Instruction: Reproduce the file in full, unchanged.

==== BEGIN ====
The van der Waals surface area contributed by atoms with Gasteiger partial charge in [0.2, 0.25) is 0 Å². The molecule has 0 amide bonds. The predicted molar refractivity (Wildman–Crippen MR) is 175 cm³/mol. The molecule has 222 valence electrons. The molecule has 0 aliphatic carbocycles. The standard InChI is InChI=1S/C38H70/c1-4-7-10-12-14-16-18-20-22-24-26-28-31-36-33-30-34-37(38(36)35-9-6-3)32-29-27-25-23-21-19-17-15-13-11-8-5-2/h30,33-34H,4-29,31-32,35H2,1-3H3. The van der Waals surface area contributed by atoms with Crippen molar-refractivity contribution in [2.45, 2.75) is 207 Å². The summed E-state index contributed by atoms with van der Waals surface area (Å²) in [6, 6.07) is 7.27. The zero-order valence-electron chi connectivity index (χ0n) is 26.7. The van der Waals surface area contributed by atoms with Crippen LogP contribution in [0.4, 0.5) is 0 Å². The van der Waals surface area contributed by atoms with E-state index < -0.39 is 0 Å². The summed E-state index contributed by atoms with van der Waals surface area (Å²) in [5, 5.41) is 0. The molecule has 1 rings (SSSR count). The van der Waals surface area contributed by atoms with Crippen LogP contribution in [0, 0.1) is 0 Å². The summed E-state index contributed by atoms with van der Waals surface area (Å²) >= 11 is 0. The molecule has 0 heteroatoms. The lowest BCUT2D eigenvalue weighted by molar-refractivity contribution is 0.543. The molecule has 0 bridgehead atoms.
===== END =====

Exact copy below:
The van der Waals surface area contributed by atoms with Gasteiger partial charge in [0.2, 0.25) is 0 Å². The molecule has 0 amide bonds. The predicted molar refractivity (Wildman–Crippen MR) is 175 cm³/mol. The molecule has 222 valence electrons. The molecule has 0 aliphatic carbocycles. The standard InChI is InChI=1S/C38H70/c1-4-7-10-12-14-16-18-20-22-24-26-28-31-36-33-30-34-37(38(36)35-9-6-3)32-29-27-25-23-21-19-17-15-13-11-8-5-2/h30,33-34H,4-29,31-32,35H2,1-3H3. The van der Waals surface area contributed by atoms with Crippen molar-refractivity contribution in [2.45, 2.75) is 207 Å². The summed E-state index contributed by atoms with van der Waals surface area (Å²) in [6, 6.07) is 7.27. The zero-order valence-electron chi connectivity index (χ0n) is 26.7. The van der Waals surface area contributed by atoms with Crippen LogP contribution in [0.4, 0.5) is 0 Å². The van der Waals surface area contributed by atoms with E-state index < -0.39 is 0 Å². The summed E-state index contributed by atoms with van der Waals surface area (Å²) in [5, 5.41) is 0. The molecule has 1 rings (SSSR count). The van der Waals surface area contributed by atoms with Crippen LogP contribution in [0, 0.1) is 0 Å². The summed E-state index contributed by atoms with van der Waals surface area (Å²) >= 11 is 0. The molecule has 0 heteroatoms. The lowest BCUT2D eigenvalue weighted by molar-refractivity contribution is 0.543. The molecule has 0 bridgehead atoms.